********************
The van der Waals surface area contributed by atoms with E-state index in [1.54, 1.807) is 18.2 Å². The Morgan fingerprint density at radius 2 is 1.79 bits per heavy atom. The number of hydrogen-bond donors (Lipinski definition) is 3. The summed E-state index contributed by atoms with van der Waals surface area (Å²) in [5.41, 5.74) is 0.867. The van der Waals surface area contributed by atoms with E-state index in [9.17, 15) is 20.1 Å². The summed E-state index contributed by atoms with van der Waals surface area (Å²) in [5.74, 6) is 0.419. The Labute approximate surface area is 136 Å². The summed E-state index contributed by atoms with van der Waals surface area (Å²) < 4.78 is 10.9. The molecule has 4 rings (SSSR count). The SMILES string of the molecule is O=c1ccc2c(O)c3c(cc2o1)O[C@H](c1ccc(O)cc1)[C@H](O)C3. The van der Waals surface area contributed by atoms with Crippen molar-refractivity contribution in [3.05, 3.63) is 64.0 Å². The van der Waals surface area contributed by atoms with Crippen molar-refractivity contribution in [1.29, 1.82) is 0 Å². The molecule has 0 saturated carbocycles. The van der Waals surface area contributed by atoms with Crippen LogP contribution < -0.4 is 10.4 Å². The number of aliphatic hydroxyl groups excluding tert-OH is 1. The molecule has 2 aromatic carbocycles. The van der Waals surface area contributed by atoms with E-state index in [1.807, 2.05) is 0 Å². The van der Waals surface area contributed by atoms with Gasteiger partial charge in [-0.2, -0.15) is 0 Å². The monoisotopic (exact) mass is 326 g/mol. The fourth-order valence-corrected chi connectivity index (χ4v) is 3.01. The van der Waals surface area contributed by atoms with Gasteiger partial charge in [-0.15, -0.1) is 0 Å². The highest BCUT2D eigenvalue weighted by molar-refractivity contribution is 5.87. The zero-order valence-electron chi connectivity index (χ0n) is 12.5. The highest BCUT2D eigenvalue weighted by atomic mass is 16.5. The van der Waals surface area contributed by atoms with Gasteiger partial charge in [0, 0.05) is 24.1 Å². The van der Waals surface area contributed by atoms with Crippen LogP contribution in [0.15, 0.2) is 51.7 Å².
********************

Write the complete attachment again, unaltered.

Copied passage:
The van der Waals surface area contributed by atoms with E-state index in [1.54, 1.807) is 18.2 Å². The Morgan fingerprint density at radius 2 is 1.79 bits per heavy atom. The number of hydrogen-bond donors (Lipinski definition) is 3. The summed E-state index contributed by atoms with van der Waals surface area (Å²) in [5.41, 5.74) is 0.867. The van der Waals surface area contributed by atoms with E-state index in [9.17, 15) is 20.1 Å². The summed E-state index contributed by atoms with van der Waals surface area (Å²) in [5.74, 6) is 0.419. The Labute approximate surface area is 136 Å². The summed E-state index contributed by atoms with van der Waals surface area (Å²) < 4.78 is 10.9. The molecule has 4 rings (SSSR count). The SMILES string of the molecule is O=c1ccc2c(O)c3c(cc2o1)O[C@H](c1ccc(O)cc1)[C@H](O)C3. The van der Waals surface area contributed by atoms with Crippen molar-refractivity contribution in [3.05, 3.63) is 64.0 Å². The van der Waals surface area contributed by atoms with Crippen molar-refractivity contribution in [1.29, 1.82) is 0 Å². The molecule has 0 saturated carbocycles. The van der Waals surface area contributed by atoms with Crippen LogP contribution < -0.4 is 10.4 Å². The number of aliphatic hydroxyl groups excluding tert-OH is 1. The molecule has 2 aromatic carbocycles. The van der Waals surface area contributed by atoms with E-state index in [1.807, 2.05) is 0 Å². The van der Waals surface area contributed by atoms with Gasteiger partial charge in [-0.2, -0.15) is 0 Å². The monoisotopic (exact) mass is 326 g/mol. The fourth-order valence-corrected chi connectivity index (χ4v) is 3.01. The van der Waals surface area contributed by atoms with Gasteiger partial charge in [-0.15, -0.1) is 0 Å². The highest BCUT2D eigenvalue weighted by molar-refractivity contribution is 5.87. The zero-order valence-electron chi connectivity index (χ0n) is 12.5. The highest BCUT2D eigenvalue weighted by atomic mass is 16.5. The van der Waals surface area contributed by atoms with Gasteiger partial charge in [0, 0.05) is 24.1 Å². The van der Waals surface area contributed by atoms with Crippen LogP contribution in [0.15, 0.2) is 51.7 Å².